What was life like for Lithuanian Jews before genocide wiped out nearly an entire people? Happily, a Russian-language book by Grigory Kanovich, now in English translation, provides a vivid view of that time, providing invaluable answers, especially to families — like my own — of Litvak origin. Kanovich fled the Nazi invasion as a child, saved by his mother, who hid him in a haystack. After time spent in Russia, Ukraine and Kazakhstan, he returned to largely Jew-free Lithuania.
Meretz UK welcomes you to a Hanukah Party and talk onThe Maccabeans: From Rebels to KingsMost people know of Hanukah as the festival of lights in the darkness, a victory of hope over fear, a time of entertainment, fun, gifts, spinning tops and games – and sometimes excessive consumption of oily food! Yet Hanukah is also seen as a celebration of national liberation… or, in a more universal sense, as a victory of small peoples over imperialism. So what of the historical origins of the festival.
Strange how a mere piece of cloth can evoke such fierce emotion. Just think of the nun's veil, Jewish tallit, Palestinian keffiyah, Muslim hijab or, more prosaically, an Arsenal scarf. Nothing, however, stirs passion quite like flags. For many, they do
Muck Rack makes it simple to find people, tweets, or articles that mention any name, keyword, company, hashtag etc. We've compiled this guide to help you make the most of your search.
Selecting a term
Start searching tweets, articles from media outlets, articles mentioned in tweets, journalists'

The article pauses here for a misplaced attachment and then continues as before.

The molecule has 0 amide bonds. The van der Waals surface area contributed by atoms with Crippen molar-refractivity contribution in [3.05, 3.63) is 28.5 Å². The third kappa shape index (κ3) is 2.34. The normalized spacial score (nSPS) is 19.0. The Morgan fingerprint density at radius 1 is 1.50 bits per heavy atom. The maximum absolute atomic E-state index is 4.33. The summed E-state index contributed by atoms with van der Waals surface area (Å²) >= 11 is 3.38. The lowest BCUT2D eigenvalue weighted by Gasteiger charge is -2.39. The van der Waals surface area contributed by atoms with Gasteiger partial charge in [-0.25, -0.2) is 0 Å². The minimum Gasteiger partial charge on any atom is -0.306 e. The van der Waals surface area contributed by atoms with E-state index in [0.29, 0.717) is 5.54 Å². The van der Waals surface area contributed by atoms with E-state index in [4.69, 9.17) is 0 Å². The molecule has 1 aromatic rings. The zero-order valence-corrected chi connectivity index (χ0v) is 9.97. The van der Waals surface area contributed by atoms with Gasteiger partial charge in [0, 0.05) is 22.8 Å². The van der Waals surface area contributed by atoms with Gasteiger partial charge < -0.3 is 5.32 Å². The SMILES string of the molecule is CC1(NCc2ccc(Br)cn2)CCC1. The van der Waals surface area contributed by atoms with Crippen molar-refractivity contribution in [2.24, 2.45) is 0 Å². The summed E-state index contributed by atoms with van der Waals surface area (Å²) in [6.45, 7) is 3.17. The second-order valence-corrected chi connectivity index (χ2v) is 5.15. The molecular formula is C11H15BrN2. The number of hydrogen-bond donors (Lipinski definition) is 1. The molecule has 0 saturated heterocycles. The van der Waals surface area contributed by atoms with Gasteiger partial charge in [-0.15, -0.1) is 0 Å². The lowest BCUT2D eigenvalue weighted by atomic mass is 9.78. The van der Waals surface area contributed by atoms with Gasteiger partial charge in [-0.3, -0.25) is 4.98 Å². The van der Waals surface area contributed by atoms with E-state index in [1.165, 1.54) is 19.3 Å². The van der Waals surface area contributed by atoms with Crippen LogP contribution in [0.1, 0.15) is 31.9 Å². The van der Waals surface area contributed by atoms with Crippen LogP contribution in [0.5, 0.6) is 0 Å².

names, titles and bios with some suggested searches:
Companies or Topics (e.g. iPhone, Microsoft)
Phrases (e.g. "cloud computing") — use quotes to keep the terms together
Twitter handles (e.g. @username) — returns those who have mentioned or replied to
Names (e.g. "David Pogue")
Hashtags (e.g. #sxsw, #london2012)
Bio details (e.g. vegan, Olympics, father)
Muck Rack's Advanced Search allows for many boolean operators.
Find results that mention multiple specified terms, use AND or
+. For example, ensure each result contains both Elon Musk and Mark Zuckerberg by
searching Musk AND Zuckerberg or Musk + Zuckerberg.
Use the operators OR or , to broaden your search when you'd like either of
multiple terms to appear in results. (This is the default behavior of our search when no operators
are used). For example, results will contain either cake or cookie by searching cake OR cookie or cake,cookie
Use NOT or - to subtract results from your search. For
example, searching Disney will yield results about the Walt Disney Company as well as Walt Disney
World Resort. To exclude mentions of Disney World, search for Disney -World or Disney
When using one of these operators with a phrase, enclose it in quotation marks. For example, you can
find results about smartphones excluding Apple's iPhone 4S by searching smartphone -"iPhone
Exact case matching or punctuation
If you're searching for a brand name or keyword that relies on specific punctuation marks or capitalization, you can
find results that match your exact query by adding matchcase: before the keyword you're searching for, like matchcase:E*TRADE .
Use parentheses to separate multiple
boolean phrases. For example, to find journalists talking about having fun in Disney World or
Disneyland, search for ("disney world" OR disneyland) AND fun.
An asterisk can be used to search for any variation of a root word truncated by the asterisk. For example, searching for admin* will return results for administrator, administration, administer, administered, etc.
A near operator is an AND operator where you can control the distance between the words. You can vary the distance the near operation uses by adding a forward slash and number (between 0-99) such as strawberries NEAR/10 "whipped cream", which means the strawberries must exist within 10 words of "whipped cream".